Now that the wheat has been harvested, we can turn our full attention to mowing and baling the hay. Hay is mowed each summer after the seed heads have formed. It is cut and allowed to lay for a couple days drying in the sun. Then it is baled, and will be fed to the cattle all next winter. Harland uses a swather, which cuts it and lays it in a nice neat row.
Here you can see rows of cut hay. Harland makes laps around the field going around and around, and leaving a long continuous row behind him.
Here, he is coming up a hill towards me.
When he gets to the top of the hill, he starts to turn around the corner of the field.
And here comes the swather around the corner.
Here’s the view from behind. You can see the row of hay left by the swather, and the tractor straddles the row from the previous turn around the field.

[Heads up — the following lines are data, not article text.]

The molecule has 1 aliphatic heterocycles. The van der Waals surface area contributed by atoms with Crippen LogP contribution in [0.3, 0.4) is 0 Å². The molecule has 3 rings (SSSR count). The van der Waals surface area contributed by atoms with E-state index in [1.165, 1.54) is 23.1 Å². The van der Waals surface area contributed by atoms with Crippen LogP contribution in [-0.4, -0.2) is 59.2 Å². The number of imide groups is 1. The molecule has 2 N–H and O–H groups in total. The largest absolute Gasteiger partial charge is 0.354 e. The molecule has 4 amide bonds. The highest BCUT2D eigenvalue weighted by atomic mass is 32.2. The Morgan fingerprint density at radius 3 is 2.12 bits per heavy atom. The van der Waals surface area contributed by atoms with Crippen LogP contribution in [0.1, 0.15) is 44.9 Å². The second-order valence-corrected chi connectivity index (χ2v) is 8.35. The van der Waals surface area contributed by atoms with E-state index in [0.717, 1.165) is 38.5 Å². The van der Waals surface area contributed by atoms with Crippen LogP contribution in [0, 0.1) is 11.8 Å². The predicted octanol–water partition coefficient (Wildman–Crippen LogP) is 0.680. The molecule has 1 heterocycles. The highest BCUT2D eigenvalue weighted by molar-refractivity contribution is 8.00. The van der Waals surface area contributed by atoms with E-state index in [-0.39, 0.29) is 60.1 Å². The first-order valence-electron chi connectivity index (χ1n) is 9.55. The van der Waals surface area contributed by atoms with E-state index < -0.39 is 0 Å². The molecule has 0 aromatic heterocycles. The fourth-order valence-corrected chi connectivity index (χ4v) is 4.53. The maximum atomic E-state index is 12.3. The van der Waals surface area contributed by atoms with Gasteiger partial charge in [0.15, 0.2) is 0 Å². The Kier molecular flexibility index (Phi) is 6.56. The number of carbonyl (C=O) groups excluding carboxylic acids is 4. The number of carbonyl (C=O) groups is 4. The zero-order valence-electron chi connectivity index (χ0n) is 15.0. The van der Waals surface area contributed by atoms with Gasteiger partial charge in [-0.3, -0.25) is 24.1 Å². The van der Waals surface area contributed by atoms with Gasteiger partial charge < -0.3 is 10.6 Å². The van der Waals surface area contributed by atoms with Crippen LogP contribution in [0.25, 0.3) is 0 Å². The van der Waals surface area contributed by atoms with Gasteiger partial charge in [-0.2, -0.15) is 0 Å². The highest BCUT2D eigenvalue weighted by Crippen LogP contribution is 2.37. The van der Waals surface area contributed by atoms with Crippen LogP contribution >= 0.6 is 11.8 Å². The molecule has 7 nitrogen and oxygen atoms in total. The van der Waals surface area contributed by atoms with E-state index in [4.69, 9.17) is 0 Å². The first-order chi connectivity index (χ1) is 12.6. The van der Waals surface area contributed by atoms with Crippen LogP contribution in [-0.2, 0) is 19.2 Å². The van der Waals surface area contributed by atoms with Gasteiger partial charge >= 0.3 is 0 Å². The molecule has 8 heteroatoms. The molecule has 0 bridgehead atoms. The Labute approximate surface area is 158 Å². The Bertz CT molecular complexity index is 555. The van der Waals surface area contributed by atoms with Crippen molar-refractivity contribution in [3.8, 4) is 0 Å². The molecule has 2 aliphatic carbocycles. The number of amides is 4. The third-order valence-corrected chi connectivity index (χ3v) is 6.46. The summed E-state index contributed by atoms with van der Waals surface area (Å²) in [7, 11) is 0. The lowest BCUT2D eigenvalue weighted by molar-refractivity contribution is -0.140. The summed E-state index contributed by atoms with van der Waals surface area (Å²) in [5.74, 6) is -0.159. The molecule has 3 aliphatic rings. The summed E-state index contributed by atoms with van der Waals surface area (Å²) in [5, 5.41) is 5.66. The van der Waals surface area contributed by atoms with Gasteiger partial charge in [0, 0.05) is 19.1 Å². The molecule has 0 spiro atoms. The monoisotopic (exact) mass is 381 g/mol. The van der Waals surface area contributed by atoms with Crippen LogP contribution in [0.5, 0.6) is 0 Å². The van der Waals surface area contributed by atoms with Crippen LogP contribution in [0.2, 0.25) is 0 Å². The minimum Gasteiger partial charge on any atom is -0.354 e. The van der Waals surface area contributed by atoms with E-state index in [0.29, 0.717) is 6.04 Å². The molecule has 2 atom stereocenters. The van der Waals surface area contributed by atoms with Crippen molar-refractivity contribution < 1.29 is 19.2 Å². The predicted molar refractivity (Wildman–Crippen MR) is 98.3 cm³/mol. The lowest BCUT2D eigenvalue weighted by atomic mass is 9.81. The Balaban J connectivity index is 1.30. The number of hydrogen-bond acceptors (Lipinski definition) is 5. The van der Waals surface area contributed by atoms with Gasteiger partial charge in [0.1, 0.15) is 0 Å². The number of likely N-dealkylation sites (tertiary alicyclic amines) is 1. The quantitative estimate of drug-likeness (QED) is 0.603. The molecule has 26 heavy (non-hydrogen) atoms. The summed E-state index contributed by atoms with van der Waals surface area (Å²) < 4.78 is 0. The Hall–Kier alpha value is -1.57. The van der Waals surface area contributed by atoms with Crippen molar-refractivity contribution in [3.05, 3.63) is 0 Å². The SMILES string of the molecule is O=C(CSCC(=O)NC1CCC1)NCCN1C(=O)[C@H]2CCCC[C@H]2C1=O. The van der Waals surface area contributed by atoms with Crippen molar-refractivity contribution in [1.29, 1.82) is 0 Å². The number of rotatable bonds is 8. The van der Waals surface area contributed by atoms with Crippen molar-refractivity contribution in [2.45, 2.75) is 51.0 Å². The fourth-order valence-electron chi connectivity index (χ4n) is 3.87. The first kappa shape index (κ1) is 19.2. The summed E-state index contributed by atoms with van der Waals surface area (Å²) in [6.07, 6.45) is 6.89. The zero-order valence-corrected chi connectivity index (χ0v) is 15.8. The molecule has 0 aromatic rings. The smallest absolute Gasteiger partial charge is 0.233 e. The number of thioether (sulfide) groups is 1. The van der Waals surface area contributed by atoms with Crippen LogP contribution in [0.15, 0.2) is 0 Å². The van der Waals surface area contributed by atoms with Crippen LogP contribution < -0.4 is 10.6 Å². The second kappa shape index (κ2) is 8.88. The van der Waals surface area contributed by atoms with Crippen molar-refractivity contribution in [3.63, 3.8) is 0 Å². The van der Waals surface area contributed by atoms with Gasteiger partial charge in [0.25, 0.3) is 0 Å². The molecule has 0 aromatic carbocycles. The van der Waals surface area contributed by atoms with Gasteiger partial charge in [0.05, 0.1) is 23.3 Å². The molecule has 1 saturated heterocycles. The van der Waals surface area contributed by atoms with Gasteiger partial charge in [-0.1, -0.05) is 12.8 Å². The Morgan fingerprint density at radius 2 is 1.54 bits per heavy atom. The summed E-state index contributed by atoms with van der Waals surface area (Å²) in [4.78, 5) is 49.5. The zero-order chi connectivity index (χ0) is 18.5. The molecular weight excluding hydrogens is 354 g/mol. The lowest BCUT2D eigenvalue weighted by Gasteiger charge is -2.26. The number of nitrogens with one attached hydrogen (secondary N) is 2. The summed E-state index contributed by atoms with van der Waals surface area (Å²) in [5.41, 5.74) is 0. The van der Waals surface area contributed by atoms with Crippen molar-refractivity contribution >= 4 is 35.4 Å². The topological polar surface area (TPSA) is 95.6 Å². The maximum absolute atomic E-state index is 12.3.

Here’s a view of the swather from inside the tractor.
Harland spends more time looking behind him when cutting hay, than looking forward.
Sometimes hay will bunch up in the swather, and if it does he has to get out and pull it all out of there and it’s a big mess. So he tries to watch for it and catch it before it happens. If he sees it clogging up, he stops, backs up a few feet, and then goes forward again, which keeps it from happening.
Here’s the view looking forward.
If it rains on the hay once it is cut, we have to wait for it to dry out, and the nutrient value goes down. Also, it could start to grow mold, and then we wouldn’t be able to feed it to the cattle. Since the hay has to lay in the field for 2 days after cutting before it is baled, we have to watch the weather forecast carefully for upcoming rains, and pick a time when there is no rain forecasted for a 3 day time period.
This is where the expression, “make hay while the sun shines” comes from.
I’ll have another post soon when Harland bales the hay.
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